Holiday surprise: Lame-duck Congress to bring Medicare cuts
With only weeks left before automatic Medicare cuts start, providers this week urged Congress to delay the impending fiscal cliff. Unless Congress comes to an agreement, the "doc fix" will expire and trigger a near 29 percent decrease in Medicare payments, starting in the New Year.
Under sequestration, hospitals would absorb the biggest share of cuts, amounting to about $5.8 billion, Kaiser Health News reported.
Providers have blasted the temporary fixes that seem to reoccur during the holidays.
In a letter to Congress this week, the American Hospital Association (AHA) pointed to major concerns: outpatient payment reductions, cuts in inpatient rates through retrospective coding adjustments, lower assistance for "bad debt," and reductions in Medicaid assessments.
"Hospitals' ability to maintain the kind of access to care their patients and communities expect is threatened by repeated ratcheting of payments for Medicare and Medicaid hospital services," AHA Executive Vice President Rick Pollack said Tuesday. "Additional cuts to Medicare and Medicaid funding for hospital services would mean longer wait times for care, fewer doctors, nurses and other caregivers, and less patient access to the latest treatments and technology."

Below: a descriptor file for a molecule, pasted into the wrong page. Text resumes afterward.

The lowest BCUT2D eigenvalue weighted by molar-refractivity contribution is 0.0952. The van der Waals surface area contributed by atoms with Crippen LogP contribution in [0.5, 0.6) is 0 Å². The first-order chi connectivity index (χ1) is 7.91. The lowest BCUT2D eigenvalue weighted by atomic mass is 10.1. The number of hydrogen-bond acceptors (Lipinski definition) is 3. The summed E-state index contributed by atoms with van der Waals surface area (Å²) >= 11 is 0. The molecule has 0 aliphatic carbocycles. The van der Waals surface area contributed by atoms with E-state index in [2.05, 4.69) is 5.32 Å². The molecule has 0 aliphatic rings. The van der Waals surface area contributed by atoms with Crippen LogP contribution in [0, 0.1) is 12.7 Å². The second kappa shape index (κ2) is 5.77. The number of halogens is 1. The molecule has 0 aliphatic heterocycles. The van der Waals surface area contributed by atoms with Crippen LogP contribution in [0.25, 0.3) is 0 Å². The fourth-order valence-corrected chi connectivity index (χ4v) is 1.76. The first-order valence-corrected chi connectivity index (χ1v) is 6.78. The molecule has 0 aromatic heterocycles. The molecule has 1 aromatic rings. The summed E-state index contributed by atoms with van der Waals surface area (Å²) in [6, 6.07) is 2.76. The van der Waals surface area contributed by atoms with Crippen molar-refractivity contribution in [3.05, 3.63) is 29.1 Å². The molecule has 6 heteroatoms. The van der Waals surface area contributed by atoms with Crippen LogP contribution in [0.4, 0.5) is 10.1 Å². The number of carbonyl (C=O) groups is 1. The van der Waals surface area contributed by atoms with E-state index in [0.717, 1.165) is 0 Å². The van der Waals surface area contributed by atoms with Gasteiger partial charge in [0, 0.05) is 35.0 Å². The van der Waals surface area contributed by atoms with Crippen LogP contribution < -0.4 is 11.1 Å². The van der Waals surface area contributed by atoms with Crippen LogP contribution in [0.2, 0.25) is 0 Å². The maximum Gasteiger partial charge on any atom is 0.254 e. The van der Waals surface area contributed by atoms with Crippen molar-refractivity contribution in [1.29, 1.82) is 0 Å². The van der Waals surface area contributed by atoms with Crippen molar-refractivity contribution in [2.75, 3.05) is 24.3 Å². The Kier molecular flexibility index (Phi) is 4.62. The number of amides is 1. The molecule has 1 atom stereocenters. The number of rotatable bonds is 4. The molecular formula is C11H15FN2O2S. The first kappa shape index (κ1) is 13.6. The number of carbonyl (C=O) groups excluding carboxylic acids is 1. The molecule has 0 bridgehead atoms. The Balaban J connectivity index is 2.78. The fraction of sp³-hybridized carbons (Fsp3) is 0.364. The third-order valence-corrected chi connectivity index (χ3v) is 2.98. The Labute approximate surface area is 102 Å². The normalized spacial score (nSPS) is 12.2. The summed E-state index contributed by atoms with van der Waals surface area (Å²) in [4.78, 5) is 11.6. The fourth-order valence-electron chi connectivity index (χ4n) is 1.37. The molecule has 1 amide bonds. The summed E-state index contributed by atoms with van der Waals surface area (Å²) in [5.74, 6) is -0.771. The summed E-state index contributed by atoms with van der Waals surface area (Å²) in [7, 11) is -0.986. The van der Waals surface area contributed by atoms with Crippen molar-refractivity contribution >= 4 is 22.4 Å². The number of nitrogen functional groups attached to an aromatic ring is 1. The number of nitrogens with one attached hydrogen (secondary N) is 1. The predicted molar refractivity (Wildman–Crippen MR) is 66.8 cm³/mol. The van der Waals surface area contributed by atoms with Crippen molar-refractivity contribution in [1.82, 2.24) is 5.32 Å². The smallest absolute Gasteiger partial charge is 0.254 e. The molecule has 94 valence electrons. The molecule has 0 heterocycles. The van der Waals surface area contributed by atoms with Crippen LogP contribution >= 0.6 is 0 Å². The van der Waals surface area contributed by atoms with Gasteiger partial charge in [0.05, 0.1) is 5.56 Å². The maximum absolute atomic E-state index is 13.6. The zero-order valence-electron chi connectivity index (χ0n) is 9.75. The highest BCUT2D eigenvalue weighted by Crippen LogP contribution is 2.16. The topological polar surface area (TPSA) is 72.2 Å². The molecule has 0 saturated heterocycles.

Voters generally oppose Medicare reductions to providers, with 71 percent of Americans who voted in the presidential election saying they reject cuts to hospitals, according to an AHA poll by Public Opinion Strategies this week.
Critics have lambasted closed-door talks regarding the healthcare fiscal cliff, Politico reported.
For more information:
- check out the Kaiser Health News article
- read the Politico article
- here's the AHA letter (.pdf)
- see the AHA voter poll (.pdf)
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